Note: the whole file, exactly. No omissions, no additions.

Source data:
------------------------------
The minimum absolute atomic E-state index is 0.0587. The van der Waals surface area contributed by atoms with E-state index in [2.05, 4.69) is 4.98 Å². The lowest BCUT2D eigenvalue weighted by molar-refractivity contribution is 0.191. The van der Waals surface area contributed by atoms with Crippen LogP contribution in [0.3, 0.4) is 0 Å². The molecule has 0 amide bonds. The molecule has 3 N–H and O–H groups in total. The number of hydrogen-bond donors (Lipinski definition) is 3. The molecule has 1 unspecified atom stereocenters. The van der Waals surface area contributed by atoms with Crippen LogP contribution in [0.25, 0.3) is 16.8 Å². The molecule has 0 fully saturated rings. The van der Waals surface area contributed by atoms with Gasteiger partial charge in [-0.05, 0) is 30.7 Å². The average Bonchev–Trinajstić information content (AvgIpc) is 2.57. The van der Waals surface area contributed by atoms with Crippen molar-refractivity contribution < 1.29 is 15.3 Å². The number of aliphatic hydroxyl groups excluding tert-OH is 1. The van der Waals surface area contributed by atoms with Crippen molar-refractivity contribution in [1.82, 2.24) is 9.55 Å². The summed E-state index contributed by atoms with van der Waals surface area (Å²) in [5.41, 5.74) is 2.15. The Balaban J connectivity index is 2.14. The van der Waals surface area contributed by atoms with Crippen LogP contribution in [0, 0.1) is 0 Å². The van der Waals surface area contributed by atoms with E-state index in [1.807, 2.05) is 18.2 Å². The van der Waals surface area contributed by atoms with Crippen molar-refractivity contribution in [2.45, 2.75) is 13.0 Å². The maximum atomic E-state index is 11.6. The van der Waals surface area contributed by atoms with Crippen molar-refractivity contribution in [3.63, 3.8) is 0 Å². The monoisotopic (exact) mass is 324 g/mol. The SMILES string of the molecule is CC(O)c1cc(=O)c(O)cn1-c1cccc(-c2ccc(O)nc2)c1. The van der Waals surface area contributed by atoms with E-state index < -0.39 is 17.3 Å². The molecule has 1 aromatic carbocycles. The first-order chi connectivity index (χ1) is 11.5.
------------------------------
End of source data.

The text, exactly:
The minimum absolute atomic E-state index is 0.0587. The van der Waals surface area contributed by atoms with E-state index in [2.05, 4.69) is 4.98 Å². The lowest BCUT2D eigenvalue weighted by molar-refractivity contribution is 0.191. The van der Waals surface area contributed by atoms with Crippen LogP contribution in [0.3, 0.4) is 0 Å². The molecule has 0 amide bonds. The molecule has 3 N–H and O–H groups in total. The number of hydrogen-bond donors (Lipinski definition) is 3. The molecule has 1 unspecified atom stereocenters. The van der Waals surface area contributed by atoms with Crippen LogP contribution in [0.25, 0.3) is 16.8 Å². The molecule has 0 fully saturated rings. The van der Waals surface area contributed by atoms with Gasteiger partial charge in [-0.05, 0) is 30.7 Å². The average Bonchev–Trinajstić information content (AvgIpc) is 2.57. The van der Waals surface area contributed by atoms with Crippen molar-refractivity contribution < 1.29 is 15.3 Å². The number of aliphatic hydroxyl groups excluding tert-OH is 1. The van der Waals surface area contributed by atoms with Crippen molar-refractivity contribution in [1.82, 2.24) is 9.55 Å². The summed E-state index contributed by atoms with van der Waals surface area (Å²) in [5.41, 5.74) is 2.15. The Balaban J connectivity index is 2.14. The van der Waals surface area contributed by atoms with Crippen LogP contribution in [0, 0.1) is 0 Å². The van der Waals surface area contributed by atoms with E-state index in [1.807, 2.05) is 18.2 Å². The van der Waals surface area contributed by atoms with Crippen molar-refractivity contribution in [2.45, 2.75) is 13.0 Å². The maximum atomic E-state index is 11.6. The van der Waals surface area contributed by atoms with Crippen molar-refractivity contribution in [3.63, 3.8) is 0 Å². The monoisotopic (exact) mass is 324 g/mol. The SMILES string of the molecule is CC(O)c1cc(=O)c(O)cn1-c1cccc(-c2ccc(O)nc2)c1. The van der Waals surface area contributed by atoms with E-state index < -0.39 is 17.3 Å². The molecule has 1 aromatic carbocycles. The first-order chi connectivity index (χ1) is 11.5.